United States District Court, S.D. West Virginia, Charleston Division
MEMORANDUM OPINION AND ORDER
E. JOHNSTON UNITED STATES DISTRICT JUDGE.
the Court is the Motion to Dismiss of Defendant Davis H.
Elliot Construction Company, Inc. (ECF No. 6.) As set forth
below, this unopposed motion is GRANTED.
Cary Brown is a citizen of North Carolina. He sues his
former employer, Defendant Davis H. Elliot Construction
Company, Inc. (“DHE”). DHE's principal place
of business is in Lexington, Kentucky.
filed his Complaint in West Virginia state court. According
to that pleading, DHE dispatched Plaintiff to West Virginia
for a contractual assignment with a utility company. (Compl.
¶ 8.) Plaintiff does not describe the circumstances of
this assignment nor the type of work he performed. DHE
terminated Plaintiff “after one employee was injured on
the job, and another employee was killed due to the
negligence of DHE.” (Id. ¶ 9.) Plaintiff
alleges the termination was in retaliation “for
offering truthful testimony, assisting in the investigation,
complaining about safety concerns, ” and additionally,
or perhaps alternatively, due to Plaintiff's age.
allegations give rise to twenty-one causes of
action. Count 1 alleges violations of the West
Virginia Human Rights Act (“WVHRA”). Counts 2 and
3 are claims for breach of express and implied contracts.
Counts 4 through 12 allege retaliatory termination in
violation of various public policies of the State of West
Virginia. Counts 13, 14, and 15 bring statutory claims under
West Virginia whistleblower laws, the Family and Medical
Leave Act (“FMLA”), and the Occupational Safety
and Health Act (“OSHA”). Count 16 is a negligence
claim. Counts 17, 18, 30, 31, and 32 allege
misrepresentation, civil conspiracy, negligent infliction of
emotional distress (“NIED”), intentional
infliction of emotional distress (“IIED”), and
intimidation. With the exception of the civil conspiracy
alleged in Count 18, Plaintiff appears to bring each claim
exclusively against DHE. Plaintiff also names as a defendant
an unidentified DHE employee, referred to in the Complaint as
“John Doe.” The allegations against John Doe are
limited to those in the civil conspiracy claim.
the Court's diversity jurisdiction, DHE removed the
action on December 30, 2016. See 28 U.S.C. §
1332. DHE filed the pending Motion to Dismiss on January 6,
2017. Plaintiff never filed a response.
motion to dismiss for failure to state a claim upon which
relief may be granted tests the legal sufficiency of a civil
complaint. Fed.R.Civ.P. 12(b)(6). A complaint must contain
only “a short and plain statement of the claim showing
that the pleader is entitled to relief.” Fed.R.Civ.P.
8(a)(2). In Bell Atlantic Corp. v. Twombly, 550 U.S.
544 (2007), the Supreme Court observed that a case should be
dismissed for failure to state a claim upon which relief can
be granted if, viewing the well-pleaded factual allegations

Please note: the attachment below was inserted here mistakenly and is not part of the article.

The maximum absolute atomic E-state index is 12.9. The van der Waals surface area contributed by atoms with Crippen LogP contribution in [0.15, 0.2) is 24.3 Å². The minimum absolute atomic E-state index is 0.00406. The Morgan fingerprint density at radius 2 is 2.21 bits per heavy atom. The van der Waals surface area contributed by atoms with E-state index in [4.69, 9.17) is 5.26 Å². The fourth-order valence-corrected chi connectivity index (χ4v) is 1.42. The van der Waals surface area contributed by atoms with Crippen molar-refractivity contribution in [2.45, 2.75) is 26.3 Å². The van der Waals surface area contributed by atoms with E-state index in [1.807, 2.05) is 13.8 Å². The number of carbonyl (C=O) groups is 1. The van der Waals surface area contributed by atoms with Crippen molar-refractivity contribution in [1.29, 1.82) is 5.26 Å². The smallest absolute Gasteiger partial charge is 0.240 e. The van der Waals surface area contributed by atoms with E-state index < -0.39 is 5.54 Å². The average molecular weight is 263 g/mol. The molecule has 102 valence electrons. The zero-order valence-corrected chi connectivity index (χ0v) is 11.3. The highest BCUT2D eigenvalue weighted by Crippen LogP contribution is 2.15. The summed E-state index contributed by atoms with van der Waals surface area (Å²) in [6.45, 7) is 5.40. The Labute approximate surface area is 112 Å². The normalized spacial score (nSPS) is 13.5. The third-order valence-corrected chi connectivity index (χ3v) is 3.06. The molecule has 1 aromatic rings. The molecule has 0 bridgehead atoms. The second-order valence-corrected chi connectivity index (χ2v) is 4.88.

in the complaint as true and in the light most favorable to
the plaintiff, the complaint does not contain “enough
facts to state a claim to relief that is plausible on its
face.” Id. at 570. While the complaint need
not assert “detailed factual allegations, ” it
must contain “more than labels and conclusions”
or a “formulaic recitation of the elements of a cause
of action.” Id. at 555.
Supreme Court elaborated on its holding in Twombly
in Ashcroft v. Iqbal, 556 U.S. 662 (2009), a civil
rights case. There, the Court wrote:
Two working principles underlie our decision in
Twombly. First, the tenet that a court must accept
as true all of the allegations contained in a complaint is
inapplicable to legal conclusions. Threadbare recitals of the
elements of a cause of action, supported by mere conclusory
statements, do not suffice. [Twombly, 550 U.S.] at
555 (Although for the purposes of a motion to dismiss we must
take all of the factual allegations in the complaint as true,
we “are not bound to accept as true a legal conclusion
couched as a factual allegation” . . .). Rule 8 . . .
does not unlock the doors of discovery for a Plaintiff armed
with nothing more than conclusions. Second, only a complaint
that states a plausible claim for relief survives a motion to
dismiss. Id. at 556.
Id. at 678-79. A court decides whether this standard
is met by separating the legal conclusions determining
whether those allegations allow the court to reasonably infer
that “the defendant is liable for the misconduct
alleged.” Id. A plaintiff's
“[f]actual allegations must be enough to raise a right
to relief above the speculative level, ” thereby
“nudg[ing][the] claims across the line from conceivable
to plausible.” Twombly, 550 U.S. at 555, 570.
arguments in support of dismissal are straightforward. DHE
contends, quite simply, that the Complaint lacks adequate
factual support to state any plausible claim for relief. DHE
poses this challenge to the Complaint as a whole and does not
address each cause of action specifically. In fairness to
Plaintiff, the Court will endeavor to address the